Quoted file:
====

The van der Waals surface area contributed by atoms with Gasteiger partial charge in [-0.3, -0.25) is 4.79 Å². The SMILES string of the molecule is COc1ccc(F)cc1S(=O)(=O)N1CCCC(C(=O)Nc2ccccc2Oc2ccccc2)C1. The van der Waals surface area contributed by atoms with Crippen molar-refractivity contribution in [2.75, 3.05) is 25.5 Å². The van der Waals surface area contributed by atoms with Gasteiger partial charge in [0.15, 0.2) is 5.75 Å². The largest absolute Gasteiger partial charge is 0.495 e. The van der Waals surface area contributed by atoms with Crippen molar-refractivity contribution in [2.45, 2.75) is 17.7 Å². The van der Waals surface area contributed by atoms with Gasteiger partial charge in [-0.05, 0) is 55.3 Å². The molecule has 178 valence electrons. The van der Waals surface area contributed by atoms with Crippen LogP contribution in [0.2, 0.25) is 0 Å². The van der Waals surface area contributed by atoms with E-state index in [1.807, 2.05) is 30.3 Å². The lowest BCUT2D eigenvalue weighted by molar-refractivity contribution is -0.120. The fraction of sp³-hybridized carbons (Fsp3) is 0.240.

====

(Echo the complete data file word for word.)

The van der Waals surface area contributed by atoms with Gasteiger partial charge in [-0.3, -0.25) is 4.79 Å². The SMILES string of the molecule is COc1ccc(F)cc1S(=O)(=O)N1CCCC(C(=O)Nc2ccccc2Oc2ccccc2)C1. The van der Waals surface area contributed by atoms with Crippen molar-refractivity contribution in [2.75, 3.05) is 25.5 Å². The van der Waals surface area contributed by atoms with Gasteiger partial charge in [0.15, 0.2) is 5.75 Å². The largest absolute Gasteiger partial charge is 0.495 e. The van der Waals surface area contributed by atoms with Crippen molar-refractivity contribution in [2.45, 2.75) is 17.7 Å². The van der Waals surface area contributed by atoms with Gasteiger partial charge in [-0.05, 0) is 55.3 Å². The molecule has 178 valence electrons. The van der Waals surface area contributed by atoms with Crippen LogP contribution in [0.2, 0.25) is 0 Å². The van der Waals surface area contributed by atoms with E-state index in [1.807, 2.05) is 30.3 Å². The lowest BCUT2D eigenvalue weighted by molar-refractivity contribution is -0.120. The fraction of sp³-hybridized carbons (Fsp3) is 0.240.